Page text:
It's easy to get into the routine of enjoying writing sessions while being inspired and getting insecure on the ones when you're not as they aren't as fun. However, fun doesn't always equate to progress. Sometimes fun and enjoyment can inhibit progress.

To succeed, they must be greeted as one and the same: with a singular outcome in mind.

Inspiration comes and goes but progress is the goal, if this is more than a hobby for enjoyment. Your skill, passion and discipline are the main stay in advancing a project forwards and reaching the finish line.

We don't necessarily write to have a good time but to create one.

Image: Calvin and Hobbes by Bill Watterson.

Thursday, 20 September 2012

The Bigger Picture

Naturally, I went into horror feature Project Nightingale with high hopes. Even though it didn't work out to how I had initially wanted, I was enlightened by what I found.

Going in I knew that this project would be the last one I would develop in my usual way, as a new standard had been calling in the way I deal with projects.

Justice in the story concept was all I was looking for. However, the more I developed things the more ways I could see this going, and the original idea looked less sweet. So I had to reinvent what I had invented. But the thing did improve and I could feel that I was getting closer.

It was maturing and had come a long way but something was fundamentally wrong. I kicked its behind and wouldn't let up until I could identify what was bothering me about it. Then one day, it all became clear.

I believe I have now found the story experience, what the project is, and how it fits into the marketplace. It could be made by a small crew and marketed online on a micro-budget. I do love what it can become and the potential it has, although sadly I'm not writing it.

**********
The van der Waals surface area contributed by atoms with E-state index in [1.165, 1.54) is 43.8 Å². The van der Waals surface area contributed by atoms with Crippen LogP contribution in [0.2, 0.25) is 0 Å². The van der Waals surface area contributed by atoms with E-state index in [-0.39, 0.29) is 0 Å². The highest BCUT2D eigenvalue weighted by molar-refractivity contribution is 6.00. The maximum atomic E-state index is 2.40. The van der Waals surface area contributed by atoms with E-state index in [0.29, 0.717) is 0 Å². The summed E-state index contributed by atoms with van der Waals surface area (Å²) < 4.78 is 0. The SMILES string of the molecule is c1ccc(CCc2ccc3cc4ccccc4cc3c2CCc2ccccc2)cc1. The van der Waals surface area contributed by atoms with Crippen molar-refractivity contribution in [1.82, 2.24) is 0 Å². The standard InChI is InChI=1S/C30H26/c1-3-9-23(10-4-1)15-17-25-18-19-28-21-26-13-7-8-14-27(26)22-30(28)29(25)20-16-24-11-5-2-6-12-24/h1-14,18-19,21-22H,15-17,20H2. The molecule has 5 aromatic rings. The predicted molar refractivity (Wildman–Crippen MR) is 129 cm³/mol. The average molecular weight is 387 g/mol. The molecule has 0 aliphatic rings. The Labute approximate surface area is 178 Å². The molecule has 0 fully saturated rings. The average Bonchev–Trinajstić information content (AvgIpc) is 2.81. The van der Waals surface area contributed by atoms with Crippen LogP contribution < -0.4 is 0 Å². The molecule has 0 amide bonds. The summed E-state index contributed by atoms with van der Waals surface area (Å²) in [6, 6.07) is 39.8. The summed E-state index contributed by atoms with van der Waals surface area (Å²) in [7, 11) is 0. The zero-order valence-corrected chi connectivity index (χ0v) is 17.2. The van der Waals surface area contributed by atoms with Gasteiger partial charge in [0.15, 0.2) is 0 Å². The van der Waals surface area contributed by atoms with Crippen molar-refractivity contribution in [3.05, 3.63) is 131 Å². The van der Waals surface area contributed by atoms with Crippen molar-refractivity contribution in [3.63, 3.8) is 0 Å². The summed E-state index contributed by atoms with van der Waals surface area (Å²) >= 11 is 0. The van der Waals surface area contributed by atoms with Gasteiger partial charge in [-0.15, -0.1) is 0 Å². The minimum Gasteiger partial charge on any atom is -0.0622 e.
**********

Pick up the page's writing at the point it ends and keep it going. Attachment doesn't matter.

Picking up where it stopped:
This is due to two factors: concept and timing.

  • It's a unique genre blend and exciting story experience but not so unique that its concept is generally safe from being discovered and made by others. 
  • It's a project suited for down the line after further experience writing and making contacts; and ideally, for a specialist independent producer. 

Basically, I couldn't justify spending a year or so (re)writing it when my efforts could be reduced to mush at any time. Alternatively, it's not something I would want to pursue as a independent feature yet, as I have other writing avenues and genres I want to explore first.

"It's all about the bigger picture."

Something I am conscious to avoid with writing is to get ahead of myself and lose sight of the bigger picture. If a project doesn't work towards the next step in that or is a few steps ahead I feel it isn't worth putting the time and effort in to writing it now. I'm pro planning ahead but also like to be efficient with what I choose to spend my time on to aid where I am now.

At some point, I will write a short script set in the world of the story to display its potential, and ideally, for the short film to be made and used to sell the concept for a feature.

In the meantime, it's back to an old flame.

"Wassup?" 

Popular Posts